Let me first acknowledge Mark O'Neill's useful review of the 2013 Bloomsbury edition of this book. Professor Alasdair MacIntyre must be amused at the fact of a Bloomsbury Revelation whose meanings can only be understood by acts of intuition. My Duckworth second edition contains some typos, but no aridity.
Reading 'After Virtue' reminded me of a recent memorial service for the father of a family friend, who'd died having developed dementia. Recalling his father's mental deterioration, the son said 'He could still hold a long discussion with me about philosophy, but he hadn't a clue who I was'.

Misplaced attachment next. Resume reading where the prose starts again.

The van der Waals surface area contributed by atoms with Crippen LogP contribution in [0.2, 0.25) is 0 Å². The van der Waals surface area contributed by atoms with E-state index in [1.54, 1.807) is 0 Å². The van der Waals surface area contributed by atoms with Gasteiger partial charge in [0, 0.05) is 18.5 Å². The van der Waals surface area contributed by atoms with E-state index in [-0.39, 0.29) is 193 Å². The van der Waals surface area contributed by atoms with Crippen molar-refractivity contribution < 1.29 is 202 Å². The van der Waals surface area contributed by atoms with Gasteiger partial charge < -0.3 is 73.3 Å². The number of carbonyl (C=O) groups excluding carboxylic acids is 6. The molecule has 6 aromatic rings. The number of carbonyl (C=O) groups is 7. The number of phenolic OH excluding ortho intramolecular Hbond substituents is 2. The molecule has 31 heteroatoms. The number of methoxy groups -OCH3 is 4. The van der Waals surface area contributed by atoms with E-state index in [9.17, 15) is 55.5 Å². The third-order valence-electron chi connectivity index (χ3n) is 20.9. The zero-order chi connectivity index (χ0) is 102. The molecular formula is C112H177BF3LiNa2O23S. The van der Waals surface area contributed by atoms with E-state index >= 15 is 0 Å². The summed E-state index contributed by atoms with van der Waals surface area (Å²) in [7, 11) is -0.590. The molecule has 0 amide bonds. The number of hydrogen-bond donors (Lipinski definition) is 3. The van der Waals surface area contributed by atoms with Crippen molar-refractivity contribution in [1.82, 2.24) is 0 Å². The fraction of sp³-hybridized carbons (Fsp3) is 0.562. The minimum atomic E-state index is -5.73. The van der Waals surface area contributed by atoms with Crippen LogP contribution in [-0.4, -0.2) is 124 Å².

This 1981 book by MacIntyre depicts contemporary moral debates and disagreements as shrill, emotive, interminable, weighing incommensurables, characterised by assertion and counter-assertion, and arguments within ourselves. Fragments, eclectic mélange. Sounds demented?
MacIntyre looks back past the philosophy of the Enlightenment to root his teleological view of man and the good in the thinking of Aristotle, and latterly that of Thomas Aquinas. In doing this, he makes a lot of sense. MacIntyre is a Roman Catholic. In a talk filmed at Notre Dame University he's equally sceptical of government and markets, liberals and conservatives (public intellectuals and advertising executives).
For a flavour of this fine man's thinking and disposition, that and several other talks can be found by searching the internet.